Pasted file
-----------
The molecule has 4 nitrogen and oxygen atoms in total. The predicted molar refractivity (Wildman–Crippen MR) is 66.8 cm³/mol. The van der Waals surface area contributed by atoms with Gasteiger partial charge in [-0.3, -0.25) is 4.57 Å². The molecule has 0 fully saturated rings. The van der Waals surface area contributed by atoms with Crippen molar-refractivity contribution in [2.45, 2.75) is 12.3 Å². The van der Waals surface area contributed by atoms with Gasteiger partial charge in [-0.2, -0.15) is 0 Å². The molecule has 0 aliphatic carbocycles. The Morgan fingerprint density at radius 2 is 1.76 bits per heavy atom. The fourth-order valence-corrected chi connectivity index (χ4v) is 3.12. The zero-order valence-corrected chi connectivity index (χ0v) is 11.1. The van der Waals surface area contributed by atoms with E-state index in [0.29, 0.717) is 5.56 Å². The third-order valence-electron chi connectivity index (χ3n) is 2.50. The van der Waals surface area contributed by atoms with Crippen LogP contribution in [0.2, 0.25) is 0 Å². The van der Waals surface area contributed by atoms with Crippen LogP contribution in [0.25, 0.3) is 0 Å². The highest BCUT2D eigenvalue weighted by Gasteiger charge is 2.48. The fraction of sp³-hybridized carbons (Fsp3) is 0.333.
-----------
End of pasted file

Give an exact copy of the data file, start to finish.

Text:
The molecule has 4 nitrogen and oxygen atoms in total. The predicted molar refractivity (Wildman–Crippen MR) is 66.8 cm³/mol. The van der Waals surface area contributed by atoms with Gasteiger partial charge in [-0.3, -0.25) is 4.57 Å². The molecule has 0 fully saturated rings. The van der Waals surface area contributed by atoms with Crippen molar-refractivity contribution in [2.45, 2.75) is 12.3 Å². The van der Waals surface area contributed by atoms with Gasteiger partial charge in [-0.2, -0.15) is 0 Å². The molecule has 0 aliphatic carbocycles. The Morgan fingerprint density at radius 2 is 1.76 bits per heavy atom. The fourth-order valence-corrected chi connectivity index (χ4v) is 3.12. The zero-order valence-corrected chi connectivity index (χ0v) is 11.1. The van der Waals surface area contributed by atoms with E-state index in [0.29, 0.717) is 5.56 Å². The third-order valence-electron chi connectivity index (χ3n) is 2.50. The van der Waals surface area contributed by atoms with Crippen LogP contribution in [0.2, 0.25) is 0 Å². The van der Waals surface area contributed by atoms with Crippen LogP contribution in [0.25, 0.3) is 0 Å². The highest BCUT2D eigenvalue weighted by Gasteiger charge is 2.48. The fraction of sp³-hybridized carbons (Fsp3) is 0.333.